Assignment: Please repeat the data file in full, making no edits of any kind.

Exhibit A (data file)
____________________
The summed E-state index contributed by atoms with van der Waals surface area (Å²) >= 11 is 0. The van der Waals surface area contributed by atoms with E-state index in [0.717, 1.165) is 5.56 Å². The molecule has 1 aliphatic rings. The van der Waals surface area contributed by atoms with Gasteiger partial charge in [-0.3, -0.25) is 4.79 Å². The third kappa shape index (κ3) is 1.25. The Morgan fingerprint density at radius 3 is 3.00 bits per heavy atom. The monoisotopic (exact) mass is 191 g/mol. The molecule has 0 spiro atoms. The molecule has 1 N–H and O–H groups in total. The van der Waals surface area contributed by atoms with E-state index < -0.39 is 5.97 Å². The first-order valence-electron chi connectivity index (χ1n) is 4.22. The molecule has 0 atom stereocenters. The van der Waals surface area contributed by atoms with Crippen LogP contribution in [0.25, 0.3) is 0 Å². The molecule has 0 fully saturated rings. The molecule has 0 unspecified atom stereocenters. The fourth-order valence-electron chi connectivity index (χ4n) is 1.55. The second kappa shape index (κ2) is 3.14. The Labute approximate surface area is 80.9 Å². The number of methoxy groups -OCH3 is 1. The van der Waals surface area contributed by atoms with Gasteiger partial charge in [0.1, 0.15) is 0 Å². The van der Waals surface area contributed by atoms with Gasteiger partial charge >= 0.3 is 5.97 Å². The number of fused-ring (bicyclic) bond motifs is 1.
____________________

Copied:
The summed E-state index contributed by atoms with van der Waals surface area (Å²) >= 11 is 0. The van der Waals surface area contributed by atoms with E-state index in [0.717, 1.165) is 5.56 Å². The molecule has 1 aliphatic rings. The van der Waals surface area contributed by atoms with Gasteiger partial charge in [-0.3, -0.25) is 4.79 Å². The third kappa shape index (κ3) is 1.25. The Morgan fingerprint density at radius 3 is 3.00 bits per heavy atom. The monoisotopic (exact) mass is 191 g/mol. The molecule has 0 spiro atoms. The molecule has 1 N–H and O–H groups in total. The van der Waals surface area contributed by atoms with E-state index < -0.39 is 5.97 Å². The first-order valence-electron chi connectivity index (χ1n) is 4.22. The molecule has 0 atom stereocenters. The van der Waals surface area contributed by atoms with Crippen LogP contribution in [0.25, 0.3) is 0 Å². The molecule has 0 fully saturated rings. The molecule has 0 unspecified atom stereocenters. The fourth-order valence-electron chi connectivity index (χ4n) is 1.55. The second kappa shape index (κ2) is 3.14. The Labute approximate surface area is 80.9 Å². The number of methoxy groups -OCH3 is 1. The van der Waals surface area contributed by atoms with Gasteiger partial charge in [0.1, 0.15) is 0 Å². The van der Waals surface area contributed by atoms with Gasteiger partial charge >= 0.3 is 5.97 Å². The number of fused-ring (bicyclic) bond motifs is 1.